Building a Hozugawa Ayubune Model in 1/10 Scale – Part 3

My illustration of the ayubune, based on plan drawing by Douglas Brooks (with his permission). Position and size of details shown here are only approximate.

Counting up all the major planks, transom, and beams, this Ayubune model will be made up of only 17 pieces:

  • Shiki (bottom) – 3 pieces
  • Omote no tate ita (bow plank)
  • Todate (transom)
  • Tana (hull planks) – 4 pieces, 2 on each side
  • Omoteamaose (bow platform)
  • Tsunatsuke (lit. rope attachment) – Bow beam
  • Omote no funabari (forward beam) – 3 pieces
  • Tomo no funabari (aft beam)
  • Tomoamaose (stern platform)
  • Transom Strake

In addition to these, I made patterns in paper for obtaining the proper angle for the lay of the hull planking. I have yet to decide at this point just how I’m going to fix the hull planks to that angle. But, there’s time before that needs to be deal with.

My second illustration of the ayubune. I’ve labeled most of the parts here, but haven’t been able to get the names of all of them yet.

The bottom, or shiki is the first major assemblage. I’m following Douglas Brooks’s build, where he built the shiki from 3 pieces. But, he points out that the Japanese boatbuilders tended to use smaller widths of boards, so they could efficiently replace boards damaged from operating in the rapids of the Hozu river. The same is true of the bow plank, which in this case might be more commonly built from 2 pieces, with the seam running parallel to the centerline of the boat, but off center.

In any case, for this model I decided to build using some 3mm sugi, Japanese cedar, which comes out to about 1 sun thick planks on the real boat. I think I could have gone with thicker wood, up to 1.5 sun.

If confused about shaku, sun, etc., see my Japanese measurements page.

As I mentioned before, sugi is a bit difficult to work with. Were I to build this model at a smaller scale, I’d consider using hinoki, or it’s western equivalent, Port Orford cedar. I want to build this model as the Japanese boatbuilders do, so sugi it is.

I cut the bottom planks in such a way as to optimize my limited supply of wood. The widest plank is the center plank, which I made 1.45 shaku (remember, there are 10 sun to 1 shaku, so that’s 14.5 sun) wide. The other planks then came out to be about 0.8 shaku wide. All shiki planks were cut about 11 shaku long.

I don’t think it really matters how wide the center plank is. In this case, it is the same width as the bow plank, which I’ve seen done before on real boats. I think this is simply a matter of convenience, since the center plank and the bow plank can then be simply be cut from the same piece of wood.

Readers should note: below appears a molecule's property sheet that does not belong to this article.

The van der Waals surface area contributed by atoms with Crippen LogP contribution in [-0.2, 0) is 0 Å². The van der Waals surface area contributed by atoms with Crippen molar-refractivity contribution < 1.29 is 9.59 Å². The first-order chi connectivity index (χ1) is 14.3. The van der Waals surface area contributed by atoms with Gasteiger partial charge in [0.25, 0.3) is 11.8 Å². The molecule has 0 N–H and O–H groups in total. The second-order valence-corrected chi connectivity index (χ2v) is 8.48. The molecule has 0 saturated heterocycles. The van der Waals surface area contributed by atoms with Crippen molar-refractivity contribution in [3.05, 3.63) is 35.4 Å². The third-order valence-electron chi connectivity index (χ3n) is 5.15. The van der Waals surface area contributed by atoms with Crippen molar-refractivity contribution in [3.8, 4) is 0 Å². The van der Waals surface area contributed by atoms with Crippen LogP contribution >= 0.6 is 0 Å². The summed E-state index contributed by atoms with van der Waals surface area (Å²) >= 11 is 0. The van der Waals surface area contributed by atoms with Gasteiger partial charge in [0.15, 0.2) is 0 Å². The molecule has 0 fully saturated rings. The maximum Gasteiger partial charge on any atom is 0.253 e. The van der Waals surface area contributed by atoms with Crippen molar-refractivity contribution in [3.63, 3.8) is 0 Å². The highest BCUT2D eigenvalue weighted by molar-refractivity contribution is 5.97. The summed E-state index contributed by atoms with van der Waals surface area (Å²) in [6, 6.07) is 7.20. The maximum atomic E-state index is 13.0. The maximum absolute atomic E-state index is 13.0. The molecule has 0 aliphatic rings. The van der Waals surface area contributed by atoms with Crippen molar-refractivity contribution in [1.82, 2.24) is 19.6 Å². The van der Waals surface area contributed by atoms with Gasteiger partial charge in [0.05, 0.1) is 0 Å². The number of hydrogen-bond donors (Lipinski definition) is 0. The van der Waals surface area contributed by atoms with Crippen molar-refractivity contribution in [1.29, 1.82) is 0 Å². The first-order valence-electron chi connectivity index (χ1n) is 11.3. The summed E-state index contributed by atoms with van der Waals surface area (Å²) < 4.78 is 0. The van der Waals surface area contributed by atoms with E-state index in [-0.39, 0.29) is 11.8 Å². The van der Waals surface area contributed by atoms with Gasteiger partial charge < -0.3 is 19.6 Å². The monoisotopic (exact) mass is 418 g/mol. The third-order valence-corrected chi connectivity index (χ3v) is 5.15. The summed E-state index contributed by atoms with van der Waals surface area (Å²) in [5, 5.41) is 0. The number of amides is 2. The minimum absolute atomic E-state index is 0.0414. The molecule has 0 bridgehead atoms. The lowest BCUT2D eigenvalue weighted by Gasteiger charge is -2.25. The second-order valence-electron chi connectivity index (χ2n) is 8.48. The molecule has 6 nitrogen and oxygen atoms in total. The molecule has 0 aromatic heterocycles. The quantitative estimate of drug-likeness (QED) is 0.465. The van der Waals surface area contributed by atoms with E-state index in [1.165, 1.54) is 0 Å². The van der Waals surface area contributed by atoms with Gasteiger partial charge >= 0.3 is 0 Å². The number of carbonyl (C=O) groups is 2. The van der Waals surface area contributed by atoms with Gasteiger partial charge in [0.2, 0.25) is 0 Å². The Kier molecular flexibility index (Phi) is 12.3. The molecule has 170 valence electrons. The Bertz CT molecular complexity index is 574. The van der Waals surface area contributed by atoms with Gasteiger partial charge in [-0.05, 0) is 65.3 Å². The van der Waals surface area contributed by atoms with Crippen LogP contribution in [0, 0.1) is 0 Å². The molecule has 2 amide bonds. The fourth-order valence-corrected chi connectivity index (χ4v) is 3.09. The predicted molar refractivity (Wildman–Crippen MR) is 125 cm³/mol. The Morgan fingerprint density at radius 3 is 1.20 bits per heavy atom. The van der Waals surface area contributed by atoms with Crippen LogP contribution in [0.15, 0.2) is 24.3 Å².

Next, I drew registration lines for the mortises in the two outer bottom planks. These will end up on the bottom of the model, so some might feel this an unnecessary detail. On one of Douglas Brooks most recent Ayubune, which he built for an American customer, I noted that he had the mortises on the inside of the boat so as to be more noticeable.

Using the same techniques I experimented with in my last post, I marked and cut the mortises in the outer bottom planks. And, while I was cutting wood, I went ahead and made the bow plank, which is very simple. On a boat this size, this can be made from a single piece.

Everything turned out well enough that I decided to go ahead and glue up the bottom planks. The plugs still have to go in, but I felt confident enough at this point that the plugs wouldn’t cause me any difficulties.

I shaped a piece of wood cross-grained to cut the plugs from, as I don’t want end grain showing for the plugs. They should be very subtle in appearance. Of course, all this is going on the underside of the boat, so it’s pretty well all unseen detail anyway.

With all the plugs glued into place, the whole thing was left so they could dry securely before trimming. Once dry, I put my “wide” tipped Japanese chisel to work. I’ve now accumulated a half-dozen of these tools. My largest straight tip is 4.5mm or about 3/16″, but this particular line goes up to 7.5mm or about 5/16″.

Trimming the plugs

Before and after plugs trimmed

During the process of adding and trimming the plugs, some plugs came loose. I discovered that clamping the glued-in plugs wasn’t good enough, so for the repairs, I cut the plugs first, glued them into place, and them tapped them home with a small jeweler’s hammer. This made sure the plug fit tightly, all the way into the mortise.

Tapping the plugs to make sure they’re fully seated

This is the way I’ll be putting plugs into place from now on. Also, when dry, I have been putting a drop of water on each plug, with the idea that it will swell and make a tighter fit. I don’t want to wet them too much, as the wood glue I use is not waterproof. Too much water may dissolve the bond.

After the bottom was completed, I cut the transom, and then the project sat for a while until I could figure out how I could put the pieces together without any frames or ways to secure the pieces into position long enough for me to glue them together and also be able to be mark off patterns for shaping the hull planks and, of course, fastening the hull planks into place.


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